Def Leppard — Diamond Star Halos (UMC/Mercury)

Rightly or wrongly every Def Leppard album since 1987 has been judged against the magnificent Hysteria.

And try as they might, the trusty Sheffield rockers have never quite managed to repeat that career-defining masterwork.

It’s hardly a criticism.

Hysteria isn’t just the best Leppard album of all time.

It’s one of the 20th century’s greatest pop metal triumphs — producer ‘Mutt’ Lange famously capturing the mood of a decade and the sound of a band on the cusp of global glory.

Nevertheless, every subsequent long player has been widely described as the ‘best thing since Hysteria’ or ‘not a patch on Leppard’s late 80s peak’.

So where does the hotly anticipated Diamond Star Halos fit into the post-87 canon?

Its meaty 15-song setlist certainly doesn’t lack ambition.

In fact, the Lepps used lockdown to cover all bases with blasts of glam rock, hair metal, country music, classic rock and more lending a greatest hits feel to this multi-layered project.

Krauss About That?

The appearance of Alison Krauss on two of Diamond Star Halos’ more evocative tracks harks back to 2008’s canny collaboration with Tim McGraw.

Back then, Nine Lives was Leppard’s open invitation to the country music crowd to get on board with the band’s radio-friendly soft rock anthems.

It worked an absolute treat and 14 years down the line recruiting Krauss will inevitably kick Diamond Star Halos into new territories unknowingly receptive to Joe Elliott’s South Yorkshire-meets-South Carolina twang.

Of course, the album’s title — nicked from a line that features in T-Rex’s Get It On — is the latest reminder that Leppard are frustrated glam rockers at heart.

Frontman Joe Elliott even set up side project Down N Outz  a few years back to quench his insatiable thirst for all things 70s pop rock.

But Diamond Star Halos’ glittery lead single Kick is the first time (excepting 2006’s car crash covers collection Yeah!) that the NWOBHM pioneers have gone all in on their primary influence.

It sounds like a Down N Outz song.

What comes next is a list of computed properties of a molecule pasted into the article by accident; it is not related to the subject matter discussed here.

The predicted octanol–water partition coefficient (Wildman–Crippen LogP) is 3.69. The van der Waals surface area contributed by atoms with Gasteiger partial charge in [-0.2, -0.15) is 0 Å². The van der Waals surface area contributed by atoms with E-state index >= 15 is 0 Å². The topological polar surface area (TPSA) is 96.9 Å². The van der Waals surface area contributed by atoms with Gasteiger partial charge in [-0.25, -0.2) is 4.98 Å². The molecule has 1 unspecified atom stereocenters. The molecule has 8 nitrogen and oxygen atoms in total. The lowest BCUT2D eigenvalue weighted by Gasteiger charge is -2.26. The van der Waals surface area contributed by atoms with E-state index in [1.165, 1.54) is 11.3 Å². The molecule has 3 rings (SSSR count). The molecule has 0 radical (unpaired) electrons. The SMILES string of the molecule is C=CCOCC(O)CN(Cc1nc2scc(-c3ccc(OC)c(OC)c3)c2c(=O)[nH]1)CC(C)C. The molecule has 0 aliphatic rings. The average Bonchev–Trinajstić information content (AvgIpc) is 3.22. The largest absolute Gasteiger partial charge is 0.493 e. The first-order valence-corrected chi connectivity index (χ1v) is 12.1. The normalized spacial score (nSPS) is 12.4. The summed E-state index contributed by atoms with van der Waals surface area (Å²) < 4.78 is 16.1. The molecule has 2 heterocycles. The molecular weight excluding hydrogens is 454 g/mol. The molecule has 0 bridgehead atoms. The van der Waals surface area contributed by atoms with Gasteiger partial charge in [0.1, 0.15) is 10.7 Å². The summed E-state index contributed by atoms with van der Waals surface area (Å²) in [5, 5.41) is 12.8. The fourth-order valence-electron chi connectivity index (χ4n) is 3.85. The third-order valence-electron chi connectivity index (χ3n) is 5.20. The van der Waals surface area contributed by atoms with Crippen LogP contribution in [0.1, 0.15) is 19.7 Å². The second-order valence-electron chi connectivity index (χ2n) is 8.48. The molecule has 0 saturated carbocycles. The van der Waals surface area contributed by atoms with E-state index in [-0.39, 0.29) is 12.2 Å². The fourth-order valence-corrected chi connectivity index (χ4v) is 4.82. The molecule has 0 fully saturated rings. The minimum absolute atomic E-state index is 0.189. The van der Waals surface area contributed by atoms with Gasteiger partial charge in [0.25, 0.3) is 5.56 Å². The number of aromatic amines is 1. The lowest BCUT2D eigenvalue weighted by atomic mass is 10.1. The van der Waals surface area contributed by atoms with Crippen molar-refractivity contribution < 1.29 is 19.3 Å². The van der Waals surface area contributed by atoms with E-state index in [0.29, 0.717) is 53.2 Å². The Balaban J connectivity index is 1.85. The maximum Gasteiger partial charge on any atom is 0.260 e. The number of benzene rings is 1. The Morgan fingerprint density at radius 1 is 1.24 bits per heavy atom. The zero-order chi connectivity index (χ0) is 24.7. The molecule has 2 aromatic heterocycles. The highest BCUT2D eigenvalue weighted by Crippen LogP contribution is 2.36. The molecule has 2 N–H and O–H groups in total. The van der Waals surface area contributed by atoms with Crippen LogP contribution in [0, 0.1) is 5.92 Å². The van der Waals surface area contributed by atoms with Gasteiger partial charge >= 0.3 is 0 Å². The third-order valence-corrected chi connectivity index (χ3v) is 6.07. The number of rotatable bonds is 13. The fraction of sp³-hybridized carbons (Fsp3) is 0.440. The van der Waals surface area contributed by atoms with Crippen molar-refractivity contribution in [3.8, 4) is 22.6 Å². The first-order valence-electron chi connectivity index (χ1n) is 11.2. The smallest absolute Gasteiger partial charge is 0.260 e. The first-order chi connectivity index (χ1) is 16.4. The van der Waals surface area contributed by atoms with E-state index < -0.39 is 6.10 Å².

Maybe it was.

Perhaps it should have been.

But it’s fast becoming one of those Def Leppard earworms that’s infuriatingly impossible to dislodge.  

Def Leppard Fire It Up

On reflection Kick, Take What You Want and Fire It Up were the perfect picks as the first three singles from Diamond Star Halos.

Brash, brilliantly sharp and perfectly pitched at listeners of Planet Rock and Radio Two, they’re three bona-fide foot stompers that wouldn’t sound out of place on Hysteria’s perfunctory follow-up Adrenalize.

Expect all three to take centre stage on the band’s US stadium tour this summer (rehearsals are set to move from LA to Philadelphia any day after a brief showcase at the Whisky A Go Go last night).

But it’s highly unlikely one of the most intriguing tracks here will get a live airing any time soon.

Is Liquid Dust a ‘lost’ track from the Slang sessions?

It sure sounds that way.

1996’s purposefully detuned response to the unstoppable march of grunge rarely features in any ‘Best Leppard Record Since Hysteria’ lists.

It’s the least ‘Leppard’ Leppard album of them all.

But Liquid Dust is a timely reminder that there’s always been so much more to the Steel City’s finest than chart-busting pop rock cheese.

Tonally and lyrically it’s an unexpected triumph. 

And it’s a perfect example of Diamond Star Halos’ refusal to play by the rule book or pander to expectation.

Take What You Want from Leppard’s 12th Long Player

The best Def Leppard album since Hysteria?


X, released under the radar in 2002, is the closest to that multi-million selling monster in terms of pure pop rock sensibility.

And Songs From The Sparkle Lounge — dropped six years later — marked a definite upturn in the band’s creative and commercial fortunes.

But Diamond Star Halos combines quantity and quality to breathe new life into one of British rock’s most reliable brands.

It manages to break new ground and fall back on a tried and tested formula.

It’s both overblown and understated, elaborate and, at times, reassuringly raw.

Guitarists Phil Collen and Vivian Campbell can legitimately claim Diamond Star Halos is their best collaborative effort since the latter stepped in to fill Steve Clark’s formidable shoes.

And musically there’s so much to love about Leppard’s 12th studio album.

Take What You Want from a predictably classy record.

But at the very least respect the fact that a band with money in the bank and a back catalogue the envy of peers continues to produce new material that demands a return to the great Hysteria debate.